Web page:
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Thanksgiving Letter From The CEO

Thank you from all of us at Armstrong Steel

Thanksgiving is by far my favorite holiday. It seems so uncluttered. The holiday has managed to escape the commercialization of Halloween and Christmas. There’s something genuine in the simplicity of Thanksgiving. No lavish decorations, card lists, or shopping escapades. It’s a stealthy holiday that has managed to fly below the radar of the retailer’s hype. Notably, the crazy world of consumerism respectfully remains on hold until Thanksgiving is over – in fact, Black Friday is kept at bay until the last bit of turkey has been eaten, the last football game has been watched, the last dish has been cleaned.

It seems perfectly suited to stay that way. And I’m thankful for that. For most of us, the day seems inclined to remain simple; a simple day of thanks for the good things that we have in life.

There are those who may not immediately feel like there’s much of anything for which to be thankful. There are those that have no family or friends to celebrate the day; turkey dinners only remind them of the way things used to be. Some folks feel deeply lonely during the holidays. For many, it’s been a tough year and they’ve had more than their fair share of troubles; falling into the trap of self-pity because of a sense that they’ve been cheated out of things which they might be thankful. War widows, the elderly, single parents, soldiers in remote places, people who are sick, pink-slipped, victims of tragedy, the list goes on ad infinitum.

And you might be thinking, ‘that’s what I’m thankful for, I’m not them – everything is great and I have lots of great things in my life for which I am thankful!’ But consider that in one down-stroke of universal providence, any one of us could lose anything or everything. Then what? Cancel Thanksgiving? Not if you know what you still have to be thankful for. I know that when we’re feeling really down the last thing we want is someone to come along and break up our pity party. But that’s what I am about to do.

First, I want to tell you, although Armstrong Steel is in a period of great financial health, it hasn’t always been so. It was a struggle to build this company to the robust giant we are today. Many Thanksgiving days passed when I was worried what the next year would bring or when I experienced loss or the potential for loss – personally and professionally.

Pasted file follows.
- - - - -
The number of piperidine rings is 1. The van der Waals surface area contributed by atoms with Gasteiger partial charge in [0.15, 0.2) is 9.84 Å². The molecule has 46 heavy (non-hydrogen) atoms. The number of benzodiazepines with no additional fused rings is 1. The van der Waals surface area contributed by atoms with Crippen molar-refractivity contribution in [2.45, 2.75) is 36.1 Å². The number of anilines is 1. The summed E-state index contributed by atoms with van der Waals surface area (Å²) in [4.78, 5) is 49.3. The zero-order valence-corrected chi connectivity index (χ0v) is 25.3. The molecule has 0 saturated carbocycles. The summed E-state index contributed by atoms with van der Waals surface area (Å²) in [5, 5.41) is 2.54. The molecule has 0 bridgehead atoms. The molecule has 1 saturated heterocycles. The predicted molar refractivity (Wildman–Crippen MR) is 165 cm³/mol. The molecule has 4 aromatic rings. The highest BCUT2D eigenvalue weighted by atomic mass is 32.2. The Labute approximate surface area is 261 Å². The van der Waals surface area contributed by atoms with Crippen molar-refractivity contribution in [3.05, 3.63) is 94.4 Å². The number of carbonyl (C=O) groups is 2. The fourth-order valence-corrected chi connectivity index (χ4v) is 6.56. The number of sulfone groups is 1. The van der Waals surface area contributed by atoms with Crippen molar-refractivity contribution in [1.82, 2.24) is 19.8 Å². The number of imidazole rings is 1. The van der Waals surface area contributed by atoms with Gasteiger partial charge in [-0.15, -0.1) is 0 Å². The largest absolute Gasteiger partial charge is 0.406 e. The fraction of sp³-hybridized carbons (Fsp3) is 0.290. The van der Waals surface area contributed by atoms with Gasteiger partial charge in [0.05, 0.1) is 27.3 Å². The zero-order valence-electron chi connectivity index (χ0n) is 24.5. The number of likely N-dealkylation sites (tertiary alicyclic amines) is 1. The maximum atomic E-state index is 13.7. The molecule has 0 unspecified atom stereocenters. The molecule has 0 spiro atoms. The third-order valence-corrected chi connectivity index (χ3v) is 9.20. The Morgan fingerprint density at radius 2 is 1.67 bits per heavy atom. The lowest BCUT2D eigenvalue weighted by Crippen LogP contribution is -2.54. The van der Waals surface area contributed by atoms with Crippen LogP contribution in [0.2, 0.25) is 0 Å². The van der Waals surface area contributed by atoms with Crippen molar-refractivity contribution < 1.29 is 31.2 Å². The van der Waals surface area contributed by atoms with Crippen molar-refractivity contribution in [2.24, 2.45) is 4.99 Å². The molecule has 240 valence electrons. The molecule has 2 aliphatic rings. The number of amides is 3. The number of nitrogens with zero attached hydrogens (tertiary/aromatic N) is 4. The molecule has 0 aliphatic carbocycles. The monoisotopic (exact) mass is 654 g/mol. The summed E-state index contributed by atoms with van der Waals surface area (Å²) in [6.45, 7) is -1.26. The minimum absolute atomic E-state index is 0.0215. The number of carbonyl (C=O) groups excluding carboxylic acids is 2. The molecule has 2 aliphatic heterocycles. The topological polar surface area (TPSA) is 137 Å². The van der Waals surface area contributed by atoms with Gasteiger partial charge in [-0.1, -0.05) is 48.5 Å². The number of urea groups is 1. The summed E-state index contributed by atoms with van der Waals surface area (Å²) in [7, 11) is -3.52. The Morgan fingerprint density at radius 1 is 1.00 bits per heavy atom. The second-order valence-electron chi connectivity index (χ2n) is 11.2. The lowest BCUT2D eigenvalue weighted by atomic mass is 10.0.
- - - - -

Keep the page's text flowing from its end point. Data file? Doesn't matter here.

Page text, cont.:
But it was through those years of crisis that I discovered my true character, and the character of my employees. It was through crisis that I was able to establish the unspoken but powerful company culture which I believe resonates with every Armstrong employee – the spirit of empathy for the experiences and situations our customers face, the desire to go the extra mile to ensure that the dreams associated with buying your very own garage, workshop, small business expansion, or industrial project are met with equal measure of enthusiasm and excitement from our side as well.

I’m thankful for that.

There are some things you can never lose. Memories remain, perspective and attitude remain; the universe has faith in your strength otherwise it wouldn’t present you with hardship. Even in the worst situations, crying may last for a night but joy always seems to return in the morning.

One more thing I am thankful for.

Sometimes it seems like a cruel cycle to understand that there are seasons when the trees will be bare, and in those moments of emotional scarcity, I try to step back and remember, next season, there will come a time when we may, again, pick the fruit.

What I am trying to say here is, this year, it’s great to be thankful for all the positive things in your life, but I encourage you to take a moment to consider the hardships in your life and be thankful for them as well.

These hardships, the moments of discomfort, crisis, and even loss are also blessings. We’re provided these moments or situations because it’s only through loss that new gains may be made. It’s only through crisis that we develop character, it’s only through discomfort that we learn to comfort others and develop the uniquely human quality of empathy.

This is genuine, this is uncluttered, this is simplicity, and to me, at least, this is the benchmark of this holiday. Maybe it’s no accident that there’s little to do, little to spend, few rituals of commercialism that dominate Thanksgiving. Perhaps it’s no accident that the holiday asks only a cursory acknowledgement to reflect, remember, and rest. Maybe it’s no accident that it remains my favorite holiday. I am thankful for that, and I am thankful for you.

Happy Thanksgiving to you and yours,

Ethan Chumley

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